In the modern competitive world the design of a product should appeal to a consumer. The creation of benefits and an image for a product that draws public attention is called product differentiation. Not less important is the price which becomes more and more competitive in todays marketplace. Promotion itself involves listening and talking. Promotional program must be easy because listening provides an organisation with the information about the wants and needs of a customer. Promotion includes advertising, personal selling, public relations, publicity, sales promotion and a managers own mouth word. The element of place considers the idea how to make goods and services available at the time and place they are required, which presupposes transporting and storing them. The major institutions involved in distribution are wholesalers and retailers. So, marketing management consists of evaluating market opportunities, selecting markets, developing marketing strategies, planning market tactics and controlling marketing results.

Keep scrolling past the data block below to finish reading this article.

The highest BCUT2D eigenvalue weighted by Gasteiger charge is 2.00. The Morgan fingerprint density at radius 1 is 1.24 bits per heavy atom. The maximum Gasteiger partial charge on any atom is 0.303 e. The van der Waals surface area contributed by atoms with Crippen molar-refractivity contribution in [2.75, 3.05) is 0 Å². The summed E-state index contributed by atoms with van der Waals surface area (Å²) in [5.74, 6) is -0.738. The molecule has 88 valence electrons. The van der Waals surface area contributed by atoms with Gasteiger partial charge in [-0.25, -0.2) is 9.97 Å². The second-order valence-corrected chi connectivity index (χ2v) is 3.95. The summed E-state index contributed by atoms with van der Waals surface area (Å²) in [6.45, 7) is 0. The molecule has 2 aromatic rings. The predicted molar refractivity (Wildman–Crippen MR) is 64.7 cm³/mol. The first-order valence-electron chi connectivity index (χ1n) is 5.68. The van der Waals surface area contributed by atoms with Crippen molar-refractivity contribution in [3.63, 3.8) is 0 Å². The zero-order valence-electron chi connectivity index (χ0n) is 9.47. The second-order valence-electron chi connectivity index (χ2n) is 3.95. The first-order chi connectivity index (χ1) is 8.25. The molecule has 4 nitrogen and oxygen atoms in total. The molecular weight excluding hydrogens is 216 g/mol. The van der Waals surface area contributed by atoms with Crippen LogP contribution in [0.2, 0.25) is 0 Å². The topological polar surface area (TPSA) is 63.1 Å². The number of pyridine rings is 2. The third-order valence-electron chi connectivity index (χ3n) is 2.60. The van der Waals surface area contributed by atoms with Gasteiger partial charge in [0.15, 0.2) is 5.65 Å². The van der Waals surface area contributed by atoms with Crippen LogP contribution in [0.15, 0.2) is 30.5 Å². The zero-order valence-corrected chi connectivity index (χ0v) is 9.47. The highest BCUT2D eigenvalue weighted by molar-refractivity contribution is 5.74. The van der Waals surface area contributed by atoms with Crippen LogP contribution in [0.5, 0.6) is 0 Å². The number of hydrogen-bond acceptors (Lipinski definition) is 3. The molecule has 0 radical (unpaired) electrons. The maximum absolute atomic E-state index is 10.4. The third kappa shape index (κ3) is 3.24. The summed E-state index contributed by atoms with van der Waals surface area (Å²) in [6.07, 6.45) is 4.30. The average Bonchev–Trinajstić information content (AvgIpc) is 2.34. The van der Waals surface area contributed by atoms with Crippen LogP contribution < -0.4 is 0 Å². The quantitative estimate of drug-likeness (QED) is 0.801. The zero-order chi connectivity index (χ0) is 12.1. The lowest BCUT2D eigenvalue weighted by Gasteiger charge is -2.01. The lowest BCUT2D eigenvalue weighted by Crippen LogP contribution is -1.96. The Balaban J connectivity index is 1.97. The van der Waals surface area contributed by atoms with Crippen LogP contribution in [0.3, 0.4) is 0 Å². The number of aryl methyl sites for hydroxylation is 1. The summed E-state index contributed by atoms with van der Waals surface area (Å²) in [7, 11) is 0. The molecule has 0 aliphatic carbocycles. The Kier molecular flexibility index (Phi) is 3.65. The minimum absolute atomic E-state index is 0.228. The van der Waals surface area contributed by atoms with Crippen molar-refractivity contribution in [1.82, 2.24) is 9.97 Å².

The task of marketers depends upon the needs of their consumers. So, one may differentiate between eight main functions of marketing. The first one is gathering information. Business people should collect information about the market to forecast potential sales. The next one is buying which stands for selecting and purchasing finished goods before they are sold. Selling, the third function, (together with buying it represents trading the heart of marketing) presupposes advertisement, promotion and selling of goods. The fourth function, transporting and storing, describes shipping and keeping goods at the place where they are sold. Financing means finding cash or credits to pay for the goods a business intends to sell. Standardising and grading, the next marketing function, establishes uniform specifications for a product or service and classifies products by quality and size. The steps taken to predict and limit the risks of possible losses in a business fall into the category of managing and taking risks. Finally, the whole process begins and ends with researching the market to find needs and wants and then testing to find out if the needs have been satisfied.